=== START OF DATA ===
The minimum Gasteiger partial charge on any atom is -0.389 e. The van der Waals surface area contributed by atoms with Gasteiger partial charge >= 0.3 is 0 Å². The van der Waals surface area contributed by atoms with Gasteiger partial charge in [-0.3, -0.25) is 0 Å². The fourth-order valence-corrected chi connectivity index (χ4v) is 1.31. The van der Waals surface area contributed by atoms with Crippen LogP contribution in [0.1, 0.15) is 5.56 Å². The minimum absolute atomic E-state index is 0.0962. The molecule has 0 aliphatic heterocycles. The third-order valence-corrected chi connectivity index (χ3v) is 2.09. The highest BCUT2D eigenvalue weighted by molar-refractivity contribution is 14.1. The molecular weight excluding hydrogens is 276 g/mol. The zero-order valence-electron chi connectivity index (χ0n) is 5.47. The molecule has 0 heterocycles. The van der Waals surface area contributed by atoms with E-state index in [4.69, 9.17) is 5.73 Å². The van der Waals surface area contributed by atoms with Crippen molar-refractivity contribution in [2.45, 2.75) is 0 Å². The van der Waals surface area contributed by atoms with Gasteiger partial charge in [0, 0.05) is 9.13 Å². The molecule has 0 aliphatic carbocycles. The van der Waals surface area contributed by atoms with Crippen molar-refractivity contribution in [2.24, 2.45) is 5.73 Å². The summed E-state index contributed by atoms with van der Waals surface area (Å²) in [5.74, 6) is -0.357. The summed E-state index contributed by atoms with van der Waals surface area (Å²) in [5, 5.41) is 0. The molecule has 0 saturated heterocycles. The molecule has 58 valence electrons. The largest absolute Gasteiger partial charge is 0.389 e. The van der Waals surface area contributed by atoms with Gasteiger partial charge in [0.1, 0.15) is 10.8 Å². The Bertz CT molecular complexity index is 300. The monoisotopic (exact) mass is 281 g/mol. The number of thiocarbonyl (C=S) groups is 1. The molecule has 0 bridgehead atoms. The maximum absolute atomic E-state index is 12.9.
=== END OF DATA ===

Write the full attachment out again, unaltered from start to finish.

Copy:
The minimum Gasteiger partial charge on any atom is -0.389 e. The van der Waals surface area contributed by atoms with Gasteiger partial charge >= 0.3 is 0 Å². The van der Waals surface area contributed by atoms with Gasteiger partial charge in [-0.3, -0.25) is 0 Å². The fourth-order valence-corrected chi connectivity index (χ4v) is 1.31. The van der Waals surface area contributed by atoms with Crippen LogP contribution in [0.1, 0.15) is 5.56 Å². The minimum absolute atomic E-state index is 0.0962. The molecule has 0 aliphatic heterocycles. The third-order valence-corrected chi connectivity index (χ3v) is 2.09. The highest BCUT2D eigenvalue weighted by molar-refractivity contribution is 14.1. The molecular weight excluding hydrogens is 276 g/mol. The zero-order valence-electron chi connectivity index (χ0n) is 5.47. The molecule has 0 heterocycles. The van der Waals surface area contributed by atoms with E-state index in [4.69, 9.17) is 5.73 Å². The van der Waals surface area contributed by atoms with Crippen molar-refractivity contribution in [2.45, 2.75) is 0 Å². The van der Waals surface area contributed by atoms with Gasteiger partial charge in [0, 0.05) is 9.13 Å². The molecule has 0 aliphatic carbocycles. The van der Waals surface area contributed by atoms with Crippen molar-refractivity contribution in [2.24, 2.45) is 5.73 Å². The summed E-state index contributed by atoms with van der Waals surface area (Å²) in [5.74, 6) is -0.357. The summed E-state index contributed by atoms with van der Waals surface area (Å²) in [5, 5.41) is 0. The molecule has 0 saturated heterocycles. The molecule has 58 valence electrons. The largest absolute Gasteiger partial charge is 0.389 e. The van der Waals surface area contributed by atoms with Gasteiger partial charge in [0.1, 0.15) is 10.8 Å². The Bertz CT molecular complexity index is 300. The monoisotopic (exact) mass is 281 g/mol. The number of thiocarbonyl (C=S) groups is 1. The molecule has 0 bridgehead atoms. The maximum absolute atomic E-state index is 12.9.